177 build = error "urk"
178 foldr = error "urk"
179 #endif
180
181 -- | The 'Maybe' type encapsulates an optional value. A value of type
182 -- @'Maybe' a@ either contains a value of type @a@ (represented as @'Just' a@),
183 -- or it is empty (represented as 'Nothing'). Using 'Maybe' is a good way to
184 -- deal with errors or exceptional cases without resorting to drastic
185 -- measures such as 'error'.
186 --
187 -- The 'Maybe' type is also a monad. It is a simple kind of error
188 -- monad, where all errors are represented by 'Nothing'. A richer
189 -- error monad can be built using the 'Data.Either.Either' type.
190 --
191 data Maybe a = Nothing | Just a
192 deriving (Eq, Ord)
193
194 -- | The class of monoids (types with an associative binary operation that
195 -- has an identity). Instances should satisfy the following laws:
196 --
197 -- * @mappend mempty x = x@
198 --
199 -- * @mappend x mempty = x@
200 --
201 -- * @mappend x (mappend y z) = mappend (mappend x y) z@
202 --
203 -- * @mconcat = 'foldr' mappend mempty@
204 --
205 -- The method names refer to the monoid of lists under concatenation,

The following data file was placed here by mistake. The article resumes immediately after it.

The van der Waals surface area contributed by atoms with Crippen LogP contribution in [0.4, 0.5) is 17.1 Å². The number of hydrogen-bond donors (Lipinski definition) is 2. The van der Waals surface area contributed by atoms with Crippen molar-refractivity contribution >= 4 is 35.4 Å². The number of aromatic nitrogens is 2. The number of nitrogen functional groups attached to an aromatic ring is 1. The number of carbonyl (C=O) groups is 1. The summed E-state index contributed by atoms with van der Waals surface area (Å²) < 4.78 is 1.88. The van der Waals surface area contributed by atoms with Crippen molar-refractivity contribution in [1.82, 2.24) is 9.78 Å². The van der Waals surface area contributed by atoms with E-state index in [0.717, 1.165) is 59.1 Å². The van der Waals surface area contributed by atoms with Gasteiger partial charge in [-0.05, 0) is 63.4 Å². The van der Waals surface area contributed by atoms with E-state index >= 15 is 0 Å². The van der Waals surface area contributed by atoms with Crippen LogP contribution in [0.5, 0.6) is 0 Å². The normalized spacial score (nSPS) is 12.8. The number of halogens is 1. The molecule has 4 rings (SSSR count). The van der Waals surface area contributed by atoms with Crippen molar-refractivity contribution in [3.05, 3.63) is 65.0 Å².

206 -- but there are many other instances.
207 --
208 -- Some types can be viewed as a monoid in more than one way,
209 -- e.g. both addition and multiplication on numbers.
210 -- In such cases we often define @newtype@s and make those instances
211 -- of 'Monoid', e.g. 'Sum' and 'Product'.
212
213 class Monoid a where
214 mempty :: a
215 -- ^ Identity of 'mappend'
216 mappend :: a -> a -> a
217 -- ^ An associative operation
218 mconcat :: [a] -> a
219
220 -- ^ Fold a list using the monoid.
221 -- For most types, the default definition for 'mconcat' will be
222 -- used, but the function is included in the class definition so
223 -- that an optimized version can be provided for specific types.
224
225 mconcat = foldr mappend mempty
226
227 instance Monoid [a] where
228 {-# INLINE mempty #-}
229 mempty = []
230 {-# INLINE mappend #-}
231 mappend = (++)
232 {-# INLINE mconcat #-}
233 mconcat xss = [x | xs <- xss, x <- xs]
234 -- See Note: [List comprehensions and inlining]
235
236 {-
237 Note: [List comprehensions and inlining]
238 ~~~~~~~~~~~~~~~~~~~~~~~~~~~~~~~~~~~~~~~~
239 The list monad operations are traditionally described in terms of concatMap:
240
241 xs >>= f = concatMap f xs
242
243 Similarly, mconcat for lists is just concat. Here in Base, however, we don't
244 have concatMap, and we'll refrain from adding it here so it won't have to be
245 hidden in imports. Instead, we use GHC's list comprehension desugaring
246 mechanism to define mconcat and the Applicative and Monad instances for lists.
247 We mark them INLINE because the inliner is not generally too keen to inline
248 build forms such as the ones these desugar to without our insistence. Defining